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Network World - Tablets shipments continued their scorching growth, with the April-June quarter setting a new record: nearly 25 million, according to ABI Research. By year-end, 100 million are expected to ship, the bulk of them Apple's popular iPad.
For the quarter, shipments were up 36% compared to the previous period, and up 77% over the same quarter last year. Apple claimed almost 69% percent, more than two-thirds, of the units shipped. By comparison, Android tablets from Samsung were up, but only by 8%, and Asus' Android tablets were up just 4% for the quarter.
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RIM, which bet heavily on its PlayBook tablet, running a precursor to what will be its proprietary BlackBerry 10 firmware, suffered a 1% drop in shipments. Dell and LG stopped shipments entirely, as their "companies retrench for future tablet offerings," at least some of which will make use of the upcoming Windows 8 operating system.
Apple remains by far the most successful tablet vendor. "Most impressive about Apple's 17 million tablet shipments in 2Q'2012 was [that] it nearly matched 2010 total worldwide shipments of 17.3 million for all vendors," says Jeff Orr, ABI's senior practice director for mobile devices, in a statement.
ABI noted that Apple has said that it shipped nearly 1 million of its iPad 2 devices, released in 2011, to U.S. education customers in the second quarter. Those shipments, according to ABI, contributed to the continuing decline in the iPad's average selling price: It dropped 4% compared to Q1 and 19% compared to the year-ago quarter.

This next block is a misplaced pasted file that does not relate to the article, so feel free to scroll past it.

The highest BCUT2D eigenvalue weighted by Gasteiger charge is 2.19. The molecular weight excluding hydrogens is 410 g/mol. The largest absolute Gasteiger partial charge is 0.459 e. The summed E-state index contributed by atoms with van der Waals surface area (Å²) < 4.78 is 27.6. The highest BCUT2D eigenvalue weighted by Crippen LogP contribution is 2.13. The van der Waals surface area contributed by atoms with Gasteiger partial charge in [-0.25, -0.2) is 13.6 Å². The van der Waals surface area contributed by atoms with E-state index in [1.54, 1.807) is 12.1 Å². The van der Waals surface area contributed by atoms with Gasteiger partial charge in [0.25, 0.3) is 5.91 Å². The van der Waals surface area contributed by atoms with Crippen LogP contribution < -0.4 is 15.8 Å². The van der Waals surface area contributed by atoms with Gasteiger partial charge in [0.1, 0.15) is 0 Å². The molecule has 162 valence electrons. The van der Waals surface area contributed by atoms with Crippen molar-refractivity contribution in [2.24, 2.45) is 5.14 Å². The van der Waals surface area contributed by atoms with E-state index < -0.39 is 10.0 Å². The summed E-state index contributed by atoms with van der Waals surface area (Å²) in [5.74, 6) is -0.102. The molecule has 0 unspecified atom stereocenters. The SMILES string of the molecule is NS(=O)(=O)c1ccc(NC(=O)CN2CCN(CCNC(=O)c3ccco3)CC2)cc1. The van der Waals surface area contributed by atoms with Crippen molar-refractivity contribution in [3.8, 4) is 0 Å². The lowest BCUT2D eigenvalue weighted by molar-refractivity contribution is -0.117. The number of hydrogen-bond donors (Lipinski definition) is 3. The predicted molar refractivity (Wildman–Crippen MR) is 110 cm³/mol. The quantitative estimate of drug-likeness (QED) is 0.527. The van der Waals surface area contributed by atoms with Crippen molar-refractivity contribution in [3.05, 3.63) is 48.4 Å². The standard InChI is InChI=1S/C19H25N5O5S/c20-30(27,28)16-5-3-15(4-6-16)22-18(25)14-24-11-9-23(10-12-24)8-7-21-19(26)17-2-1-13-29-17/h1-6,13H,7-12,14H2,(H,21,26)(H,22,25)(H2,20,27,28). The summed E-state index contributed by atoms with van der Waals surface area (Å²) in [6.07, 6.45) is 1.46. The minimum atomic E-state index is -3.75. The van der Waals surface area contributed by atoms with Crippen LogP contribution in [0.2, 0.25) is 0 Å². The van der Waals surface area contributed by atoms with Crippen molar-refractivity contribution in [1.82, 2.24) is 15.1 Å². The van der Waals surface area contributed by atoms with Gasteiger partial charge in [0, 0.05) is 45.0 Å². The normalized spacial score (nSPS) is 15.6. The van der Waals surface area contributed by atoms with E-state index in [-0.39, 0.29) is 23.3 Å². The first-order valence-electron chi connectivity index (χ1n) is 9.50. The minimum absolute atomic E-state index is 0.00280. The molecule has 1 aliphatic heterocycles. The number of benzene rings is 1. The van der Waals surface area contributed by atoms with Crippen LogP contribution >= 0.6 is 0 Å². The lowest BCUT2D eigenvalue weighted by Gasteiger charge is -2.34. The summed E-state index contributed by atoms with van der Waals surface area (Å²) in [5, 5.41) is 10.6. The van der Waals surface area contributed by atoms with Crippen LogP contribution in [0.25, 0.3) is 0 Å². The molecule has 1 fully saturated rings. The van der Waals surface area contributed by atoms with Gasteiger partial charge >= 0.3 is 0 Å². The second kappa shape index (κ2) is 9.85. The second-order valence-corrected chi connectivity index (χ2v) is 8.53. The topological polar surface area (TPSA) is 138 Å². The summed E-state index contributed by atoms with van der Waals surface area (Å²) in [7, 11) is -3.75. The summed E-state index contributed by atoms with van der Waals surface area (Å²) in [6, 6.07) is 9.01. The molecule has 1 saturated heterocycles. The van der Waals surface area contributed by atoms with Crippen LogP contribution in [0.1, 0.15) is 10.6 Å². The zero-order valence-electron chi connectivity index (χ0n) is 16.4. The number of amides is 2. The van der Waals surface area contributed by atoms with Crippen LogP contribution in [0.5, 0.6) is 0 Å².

Apple has been able to sustain average selling price of its iPhone line, something that rivals have not been able to. That's a key reason for Apple's repeatedly stellar revenues and profits. What would be more illuminating, perhaps, is to see the average selling price trend of the iPad 2 models still available and, separately, the new iPad announced earlier this year. The older model serves as Apple's low-priced entry into the tablet market, as it's done with the iPhone, rather than creating a different lower-cost and lower-priced product.
Samsung held onto its second-place share in Q2, according to ABI, followed by Amazon and Asus. New products, both for Google Android and Microsoft Windows 8 (and its ARM-processor-based Windows RT version) are expected starting this fall. Together, they promise to push shipments of 102 million-110 million worldwide this year, and even bigger numbers next year, according to ABI.
Wi-Fi is the preferred networking option. In Q2, less than 27% of new tablet shipments carried 3G or 4G modem, a drop of 12% compared to a year ago.
John Cox covers wireless networking and mobile computing for Network World.
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